Shotoku Taishi

A 14th century sculpture of Prince Shôtoku, on display at the Santa Barbara Museum of Art, along with a hyakumantô darani.
Not to be confused with Empress Shôtoku.
  • Born: 574
  • Died: 622
  • Japanese: 聖徳太子 (Shoutoku taishi)

Shôtoku Taishi, or Prince Shôtoku, was an imperial prince and regent for Empress Suiko known for his prominent role in promoting Buddhism in Japan.

The prince became regent in 593, when Empress Suiko acceded to the throne. In 604, he drafted the Seventeen-Article Constitution, a foundational document of basic principles of government for the Yamato state.

Shôtoku is considered the founder of such central Buddhist temples as Hôryû-ji, Jôbonrendai-ji, and the Rokkakudô. His commentaries on the Lotus Sutra completed in 615 and known as the Hokke Gisho, are considered the oldest extant Japanese text.

Prince Shôtoku also played a prominent role in dispatching official missions to Sui Dynasty China, the first such missions to ever be sent by a unified Yamato state to the Chinese court. The first of these missions in 607-608 carried a message to the Sui court which is often cited as the earliest extant/known instance of the use of the phrase "Land of the Rising Sun" to refer to Japan.[1]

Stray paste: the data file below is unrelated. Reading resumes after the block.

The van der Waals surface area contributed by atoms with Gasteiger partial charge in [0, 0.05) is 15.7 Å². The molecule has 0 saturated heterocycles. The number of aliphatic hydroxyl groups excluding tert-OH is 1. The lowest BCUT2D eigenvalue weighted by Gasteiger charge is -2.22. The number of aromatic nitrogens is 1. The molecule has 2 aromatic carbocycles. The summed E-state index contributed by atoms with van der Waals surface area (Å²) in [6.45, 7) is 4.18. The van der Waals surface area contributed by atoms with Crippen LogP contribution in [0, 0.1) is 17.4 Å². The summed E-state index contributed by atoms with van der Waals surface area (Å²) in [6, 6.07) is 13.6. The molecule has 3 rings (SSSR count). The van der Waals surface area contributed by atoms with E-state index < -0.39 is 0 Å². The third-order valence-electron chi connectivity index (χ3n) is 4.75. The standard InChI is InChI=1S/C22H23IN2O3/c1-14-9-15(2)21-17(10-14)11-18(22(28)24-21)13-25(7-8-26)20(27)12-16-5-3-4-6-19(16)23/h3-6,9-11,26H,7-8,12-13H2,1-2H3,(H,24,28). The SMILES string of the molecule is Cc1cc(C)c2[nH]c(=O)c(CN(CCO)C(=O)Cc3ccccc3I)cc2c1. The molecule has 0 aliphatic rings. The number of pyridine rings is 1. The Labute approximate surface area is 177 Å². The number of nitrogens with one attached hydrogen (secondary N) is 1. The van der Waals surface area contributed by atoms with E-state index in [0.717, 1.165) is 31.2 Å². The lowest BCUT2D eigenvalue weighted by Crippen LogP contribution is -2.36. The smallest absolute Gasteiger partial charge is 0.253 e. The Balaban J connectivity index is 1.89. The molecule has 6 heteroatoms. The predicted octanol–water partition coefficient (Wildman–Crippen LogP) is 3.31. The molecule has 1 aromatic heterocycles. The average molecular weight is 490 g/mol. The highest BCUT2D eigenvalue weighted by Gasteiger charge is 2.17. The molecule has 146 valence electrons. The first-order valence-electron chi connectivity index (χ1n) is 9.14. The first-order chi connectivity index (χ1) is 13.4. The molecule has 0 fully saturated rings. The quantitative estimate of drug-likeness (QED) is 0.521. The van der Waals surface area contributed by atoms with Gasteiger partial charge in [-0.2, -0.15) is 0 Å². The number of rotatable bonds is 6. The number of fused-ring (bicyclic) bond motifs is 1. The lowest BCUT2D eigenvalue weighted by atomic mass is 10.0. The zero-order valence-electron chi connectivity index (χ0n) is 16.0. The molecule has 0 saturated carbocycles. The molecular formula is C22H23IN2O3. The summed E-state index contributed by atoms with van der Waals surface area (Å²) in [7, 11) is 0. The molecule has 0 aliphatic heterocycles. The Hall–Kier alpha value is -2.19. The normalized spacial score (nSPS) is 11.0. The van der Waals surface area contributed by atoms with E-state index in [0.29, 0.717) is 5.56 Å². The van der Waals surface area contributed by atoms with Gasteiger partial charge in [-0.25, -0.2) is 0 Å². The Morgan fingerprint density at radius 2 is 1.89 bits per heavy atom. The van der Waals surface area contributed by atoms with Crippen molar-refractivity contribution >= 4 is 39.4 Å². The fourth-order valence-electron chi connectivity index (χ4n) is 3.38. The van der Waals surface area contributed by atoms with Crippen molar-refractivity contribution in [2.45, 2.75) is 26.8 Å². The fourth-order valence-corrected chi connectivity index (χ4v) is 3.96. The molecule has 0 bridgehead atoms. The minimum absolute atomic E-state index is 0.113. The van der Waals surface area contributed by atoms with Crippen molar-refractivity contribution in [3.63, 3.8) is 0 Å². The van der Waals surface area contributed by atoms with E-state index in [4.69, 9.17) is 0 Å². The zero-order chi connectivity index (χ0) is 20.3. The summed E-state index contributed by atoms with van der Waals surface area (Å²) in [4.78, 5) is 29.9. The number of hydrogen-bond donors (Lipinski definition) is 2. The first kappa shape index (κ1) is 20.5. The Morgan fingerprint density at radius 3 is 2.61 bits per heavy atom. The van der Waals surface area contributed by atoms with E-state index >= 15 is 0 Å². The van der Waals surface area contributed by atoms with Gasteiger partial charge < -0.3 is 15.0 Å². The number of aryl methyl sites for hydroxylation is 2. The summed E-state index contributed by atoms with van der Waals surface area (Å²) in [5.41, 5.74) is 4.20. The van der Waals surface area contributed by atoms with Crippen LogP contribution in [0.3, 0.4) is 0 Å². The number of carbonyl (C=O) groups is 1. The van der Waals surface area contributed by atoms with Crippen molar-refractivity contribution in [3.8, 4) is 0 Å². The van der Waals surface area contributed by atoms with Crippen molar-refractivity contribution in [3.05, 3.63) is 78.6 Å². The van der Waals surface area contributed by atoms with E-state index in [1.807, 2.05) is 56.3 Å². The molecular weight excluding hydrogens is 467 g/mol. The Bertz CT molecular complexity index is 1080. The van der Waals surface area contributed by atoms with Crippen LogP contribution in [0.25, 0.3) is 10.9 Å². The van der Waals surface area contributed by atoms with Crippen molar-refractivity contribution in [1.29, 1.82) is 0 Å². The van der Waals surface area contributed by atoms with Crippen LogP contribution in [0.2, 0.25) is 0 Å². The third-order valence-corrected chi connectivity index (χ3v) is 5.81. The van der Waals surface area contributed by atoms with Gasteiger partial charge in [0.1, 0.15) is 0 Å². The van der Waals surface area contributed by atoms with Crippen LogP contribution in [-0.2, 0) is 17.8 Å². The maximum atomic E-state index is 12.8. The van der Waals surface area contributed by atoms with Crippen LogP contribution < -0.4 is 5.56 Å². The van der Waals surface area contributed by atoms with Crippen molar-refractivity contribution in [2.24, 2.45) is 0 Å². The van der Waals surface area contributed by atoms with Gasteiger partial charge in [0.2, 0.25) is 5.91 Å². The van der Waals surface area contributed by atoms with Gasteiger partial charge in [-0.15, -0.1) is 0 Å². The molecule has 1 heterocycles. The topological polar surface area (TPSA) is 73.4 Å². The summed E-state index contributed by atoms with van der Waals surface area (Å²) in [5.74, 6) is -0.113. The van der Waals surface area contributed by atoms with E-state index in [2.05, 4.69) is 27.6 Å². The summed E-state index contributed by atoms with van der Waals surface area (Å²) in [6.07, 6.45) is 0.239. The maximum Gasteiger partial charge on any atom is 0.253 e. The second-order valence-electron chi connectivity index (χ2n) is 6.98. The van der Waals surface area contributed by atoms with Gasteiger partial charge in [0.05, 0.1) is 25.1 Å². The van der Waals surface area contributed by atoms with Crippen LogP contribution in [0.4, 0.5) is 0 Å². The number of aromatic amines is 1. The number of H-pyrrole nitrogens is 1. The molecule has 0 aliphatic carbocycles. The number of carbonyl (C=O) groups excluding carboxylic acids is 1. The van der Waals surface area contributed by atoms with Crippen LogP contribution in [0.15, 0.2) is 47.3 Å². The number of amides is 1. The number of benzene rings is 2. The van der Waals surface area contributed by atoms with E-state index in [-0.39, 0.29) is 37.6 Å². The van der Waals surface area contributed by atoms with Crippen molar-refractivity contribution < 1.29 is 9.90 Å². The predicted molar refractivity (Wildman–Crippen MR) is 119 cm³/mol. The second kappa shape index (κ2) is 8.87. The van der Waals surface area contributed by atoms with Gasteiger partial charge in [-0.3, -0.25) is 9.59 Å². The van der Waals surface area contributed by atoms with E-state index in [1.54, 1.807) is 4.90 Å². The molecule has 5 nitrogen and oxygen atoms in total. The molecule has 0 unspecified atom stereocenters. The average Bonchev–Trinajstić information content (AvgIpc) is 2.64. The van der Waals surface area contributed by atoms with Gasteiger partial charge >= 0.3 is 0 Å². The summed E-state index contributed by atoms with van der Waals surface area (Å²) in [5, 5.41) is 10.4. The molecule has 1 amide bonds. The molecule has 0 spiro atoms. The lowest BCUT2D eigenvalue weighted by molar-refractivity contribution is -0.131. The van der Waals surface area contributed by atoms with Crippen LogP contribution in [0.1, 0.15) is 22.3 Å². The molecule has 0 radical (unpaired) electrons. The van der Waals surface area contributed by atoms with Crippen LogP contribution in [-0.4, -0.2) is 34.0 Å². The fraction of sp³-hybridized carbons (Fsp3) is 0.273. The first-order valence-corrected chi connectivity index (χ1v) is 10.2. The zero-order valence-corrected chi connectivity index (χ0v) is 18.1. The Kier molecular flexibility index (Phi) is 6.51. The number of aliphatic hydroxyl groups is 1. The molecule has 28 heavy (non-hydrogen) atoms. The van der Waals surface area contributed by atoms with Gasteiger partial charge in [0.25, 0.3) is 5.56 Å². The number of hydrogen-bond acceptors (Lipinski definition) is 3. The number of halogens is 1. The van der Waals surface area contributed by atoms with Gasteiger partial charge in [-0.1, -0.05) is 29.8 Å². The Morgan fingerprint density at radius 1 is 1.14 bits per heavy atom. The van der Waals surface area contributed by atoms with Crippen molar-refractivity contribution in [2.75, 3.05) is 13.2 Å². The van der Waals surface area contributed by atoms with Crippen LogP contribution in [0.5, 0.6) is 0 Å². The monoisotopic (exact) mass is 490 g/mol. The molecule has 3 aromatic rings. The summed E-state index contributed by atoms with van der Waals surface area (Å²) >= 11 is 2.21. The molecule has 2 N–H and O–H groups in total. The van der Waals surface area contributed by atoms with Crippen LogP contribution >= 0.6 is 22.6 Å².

He later came to be worshiped as a Buddhist figure. Paintings and sculptures depicting Shôtoku as a child, as well as at other stages of life, became popular and treasured religious objects, and a variety of legends about his life developed. The Shôryô-in at Hôryû-ji, a National Treasure, is dedicated to his worship; Hôryû-ji also houses a Shaka Triad set of sculptures produced by Kuratsukuri no Tori in 623 to commemorate Shôtoku's death.


  • Gallery labels, "Prince Shôtoku Taishi as a Child Praying to the Buddha," Santa Barbara Museum of Art.[1]
  1. Albeit Hi izuru tokoro 日出づる処, and not Nihon or Nippon 日本; The term "Nihon" may have first appeared in 702. Gallery labels. Imperial Envoys to Tang China : Early Japanese Encounters with Continental Culture Exhibition. Nara National Museum. April through June 2010.